“If Social CRM deliverables can yield measurable lift in sales for businesses, then we are beginning to provide real value.” JP Lind, SVP of Giveo.

Humans are very excited to share personal thoughts & inspirations on social networks. Brands with personality and a living spirit can do this too. And the nexus point of this excitement is where a relationship between brand and individual takes off. Identifying possible nexus points of connection and “spark” between brand and individual is a core function of social business intelligence.

How to do this? Themos Kalafatis accurately points out that “the answer to true Social Media Intelligence is the use of Predictive Analytics (Data & Text Mining) applied to Social Data.” (SOURCE) Mr. Kalafatis is a global pioneer in this work, applying his data-mining expertise in such countries as Serbia and Greece, two very difficult languages in which to apply text-mining methods. The lessons he has learned through this work are fascinating and available at his blog.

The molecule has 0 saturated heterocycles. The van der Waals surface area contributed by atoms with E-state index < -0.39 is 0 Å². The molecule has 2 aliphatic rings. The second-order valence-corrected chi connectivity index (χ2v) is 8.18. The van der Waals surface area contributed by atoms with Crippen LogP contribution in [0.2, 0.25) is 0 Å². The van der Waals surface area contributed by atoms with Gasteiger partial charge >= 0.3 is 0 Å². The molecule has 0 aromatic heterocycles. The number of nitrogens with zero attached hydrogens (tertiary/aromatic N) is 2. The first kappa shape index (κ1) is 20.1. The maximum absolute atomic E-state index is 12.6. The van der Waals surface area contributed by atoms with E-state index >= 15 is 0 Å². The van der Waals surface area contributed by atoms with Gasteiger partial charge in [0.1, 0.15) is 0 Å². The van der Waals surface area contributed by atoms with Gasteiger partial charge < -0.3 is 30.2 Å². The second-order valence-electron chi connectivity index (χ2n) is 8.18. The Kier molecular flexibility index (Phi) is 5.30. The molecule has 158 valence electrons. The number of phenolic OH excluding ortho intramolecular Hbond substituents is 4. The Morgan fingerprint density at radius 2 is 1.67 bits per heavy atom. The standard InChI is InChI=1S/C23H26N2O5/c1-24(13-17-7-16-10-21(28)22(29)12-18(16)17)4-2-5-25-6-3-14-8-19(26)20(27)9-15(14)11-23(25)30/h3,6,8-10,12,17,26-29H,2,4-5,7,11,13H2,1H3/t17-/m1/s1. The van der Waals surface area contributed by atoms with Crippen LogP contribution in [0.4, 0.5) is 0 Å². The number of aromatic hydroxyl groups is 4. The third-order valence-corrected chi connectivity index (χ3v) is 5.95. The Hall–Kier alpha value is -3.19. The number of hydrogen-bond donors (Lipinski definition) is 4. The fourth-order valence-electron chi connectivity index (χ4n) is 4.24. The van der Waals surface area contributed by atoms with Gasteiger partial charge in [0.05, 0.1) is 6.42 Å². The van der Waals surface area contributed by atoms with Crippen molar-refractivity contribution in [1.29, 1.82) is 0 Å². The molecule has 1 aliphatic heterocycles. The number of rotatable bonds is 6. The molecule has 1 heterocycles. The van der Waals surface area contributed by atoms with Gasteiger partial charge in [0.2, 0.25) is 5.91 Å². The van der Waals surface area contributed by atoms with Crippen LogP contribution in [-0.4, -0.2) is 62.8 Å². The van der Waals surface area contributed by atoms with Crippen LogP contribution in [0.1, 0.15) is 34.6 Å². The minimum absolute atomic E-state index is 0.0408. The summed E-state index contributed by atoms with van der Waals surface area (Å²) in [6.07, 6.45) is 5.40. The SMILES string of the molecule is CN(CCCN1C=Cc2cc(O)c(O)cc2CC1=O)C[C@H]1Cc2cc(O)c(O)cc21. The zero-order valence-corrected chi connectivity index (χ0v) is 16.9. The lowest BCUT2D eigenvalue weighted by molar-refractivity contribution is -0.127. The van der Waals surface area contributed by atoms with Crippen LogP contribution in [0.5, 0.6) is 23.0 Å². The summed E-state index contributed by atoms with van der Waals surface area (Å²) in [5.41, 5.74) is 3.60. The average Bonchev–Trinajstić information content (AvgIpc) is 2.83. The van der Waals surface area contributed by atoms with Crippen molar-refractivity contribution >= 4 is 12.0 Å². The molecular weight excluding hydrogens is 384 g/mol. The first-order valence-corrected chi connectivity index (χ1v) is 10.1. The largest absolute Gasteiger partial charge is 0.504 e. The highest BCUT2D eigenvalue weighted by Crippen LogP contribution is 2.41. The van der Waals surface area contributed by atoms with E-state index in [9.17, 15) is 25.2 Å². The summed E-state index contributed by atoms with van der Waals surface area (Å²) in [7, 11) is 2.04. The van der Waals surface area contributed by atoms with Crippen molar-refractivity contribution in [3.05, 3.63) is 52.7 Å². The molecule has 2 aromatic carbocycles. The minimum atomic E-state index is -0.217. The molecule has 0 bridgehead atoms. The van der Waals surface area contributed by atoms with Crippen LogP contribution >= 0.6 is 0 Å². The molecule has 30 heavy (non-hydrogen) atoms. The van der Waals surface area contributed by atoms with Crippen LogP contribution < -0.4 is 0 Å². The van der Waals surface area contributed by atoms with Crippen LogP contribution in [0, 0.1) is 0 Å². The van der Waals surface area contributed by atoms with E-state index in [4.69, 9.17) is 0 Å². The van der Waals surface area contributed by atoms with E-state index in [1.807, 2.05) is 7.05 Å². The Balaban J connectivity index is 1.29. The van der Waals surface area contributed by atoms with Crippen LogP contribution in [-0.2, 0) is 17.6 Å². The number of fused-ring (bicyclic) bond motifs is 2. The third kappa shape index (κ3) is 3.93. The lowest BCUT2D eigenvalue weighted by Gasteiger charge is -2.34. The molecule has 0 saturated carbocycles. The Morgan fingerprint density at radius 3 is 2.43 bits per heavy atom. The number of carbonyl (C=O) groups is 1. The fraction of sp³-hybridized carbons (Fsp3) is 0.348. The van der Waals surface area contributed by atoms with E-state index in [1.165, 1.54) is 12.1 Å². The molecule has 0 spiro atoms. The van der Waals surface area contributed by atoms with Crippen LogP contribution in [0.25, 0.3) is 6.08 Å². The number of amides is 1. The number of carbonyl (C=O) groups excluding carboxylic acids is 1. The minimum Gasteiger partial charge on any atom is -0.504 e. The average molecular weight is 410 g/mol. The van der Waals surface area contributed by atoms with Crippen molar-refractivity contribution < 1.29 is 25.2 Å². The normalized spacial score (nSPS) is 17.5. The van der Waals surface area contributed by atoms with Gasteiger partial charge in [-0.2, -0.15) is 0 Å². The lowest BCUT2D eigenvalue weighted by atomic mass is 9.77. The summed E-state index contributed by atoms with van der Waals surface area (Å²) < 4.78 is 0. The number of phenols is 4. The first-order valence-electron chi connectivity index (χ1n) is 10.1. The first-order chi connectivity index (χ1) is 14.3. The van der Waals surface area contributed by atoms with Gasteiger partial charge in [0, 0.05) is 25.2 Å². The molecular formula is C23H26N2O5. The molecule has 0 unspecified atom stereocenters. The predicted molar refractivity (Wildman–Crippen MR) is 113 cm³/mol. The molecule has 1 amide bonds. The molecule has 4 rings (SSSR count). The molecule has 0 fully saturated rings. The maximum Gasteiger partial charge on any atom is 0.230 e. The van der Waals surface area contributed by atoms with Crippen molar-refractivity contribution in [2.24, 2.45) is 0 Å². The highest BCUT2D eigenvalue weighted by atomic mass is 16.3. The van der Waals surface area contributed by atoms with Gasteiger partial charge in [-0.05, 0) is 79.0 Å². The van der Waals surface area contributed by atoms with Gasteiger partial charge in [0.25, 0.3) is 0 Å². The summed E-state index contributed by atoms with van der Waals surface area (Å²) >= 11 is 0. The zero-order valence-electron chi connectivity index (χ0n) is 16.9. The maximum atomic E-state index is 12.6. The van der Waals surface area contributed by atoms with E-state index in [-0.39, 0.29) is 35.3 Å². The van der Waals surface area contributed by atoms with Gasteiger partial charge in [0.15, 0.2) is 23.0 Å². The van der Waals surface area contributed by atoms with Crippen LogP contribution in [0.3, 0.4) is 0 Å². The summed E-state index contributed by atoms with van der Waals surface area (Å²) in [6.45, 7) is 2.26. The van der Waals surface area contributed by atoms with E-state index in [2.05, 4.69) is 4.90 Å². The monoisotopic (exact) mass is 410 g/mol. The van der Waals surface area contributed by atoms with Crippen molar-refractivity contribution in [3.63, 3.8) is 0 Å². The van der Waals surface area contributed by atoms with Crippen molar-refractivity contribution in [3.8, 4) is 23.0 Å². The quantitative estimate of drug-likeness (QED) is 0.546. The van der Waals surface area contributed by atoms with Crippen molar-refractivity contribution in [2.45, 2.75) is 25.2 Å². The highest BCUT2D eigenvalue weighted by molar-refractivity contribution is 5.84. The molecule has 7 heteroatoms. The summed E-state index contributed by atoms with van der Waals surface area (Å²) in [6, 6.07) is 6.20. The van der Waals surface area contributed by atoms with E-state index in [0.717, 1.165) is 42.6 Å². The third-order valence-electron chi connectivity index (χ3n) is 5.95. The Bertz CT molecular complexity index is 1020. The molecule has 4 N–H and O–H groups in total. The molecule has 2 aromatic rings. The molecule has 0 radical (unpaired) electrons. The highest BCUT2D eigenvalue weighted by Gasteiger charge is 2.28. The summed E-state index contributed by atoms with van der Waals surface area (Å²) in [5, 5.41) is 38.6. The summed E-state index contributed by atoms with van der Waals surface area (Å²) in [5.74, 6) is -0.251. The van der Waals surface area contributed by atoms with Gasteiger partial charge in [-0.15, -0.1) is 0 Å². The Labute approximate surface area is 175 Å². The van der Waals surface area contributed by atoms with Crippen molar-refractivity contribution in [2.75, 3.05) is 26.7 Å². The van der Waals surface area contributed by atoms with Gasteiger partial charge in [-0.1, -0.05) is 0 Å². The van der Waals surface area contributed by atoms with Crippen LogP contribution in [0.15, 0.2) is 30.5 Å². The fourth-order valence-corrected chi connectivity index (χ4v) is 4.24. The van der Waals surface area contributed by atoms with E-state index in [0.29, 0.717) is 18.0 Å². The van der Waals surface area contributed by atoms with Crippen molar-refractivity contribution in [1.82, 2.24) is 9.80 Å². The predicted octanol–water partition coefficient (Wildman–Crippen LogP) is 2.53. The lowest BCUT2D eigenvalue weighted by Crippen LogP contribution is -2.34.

The corporate conversation: Ed Fullman, CEO of Reunify (formerly Incentica), says, “At the end of the day it gets down to who is asking about who.” Reunify is focused on scoring traditional CRM using, in part, social data (amongst other identifiers). Business strategist Dion Hinchcliffe writes, “Having the big picture today means connecting internal business data to external information streams, live & without delay.” Connecting the internal conversation at brand/agency HQ with the external conversations in a market niche continues to be a very valuable action, yielding challenging questions to company leaders and agency strategists. Additionally, connecting conversations in social networks WITH actual buying behavior visible in the back-end CRM is a core action by social business intelligence practitioners.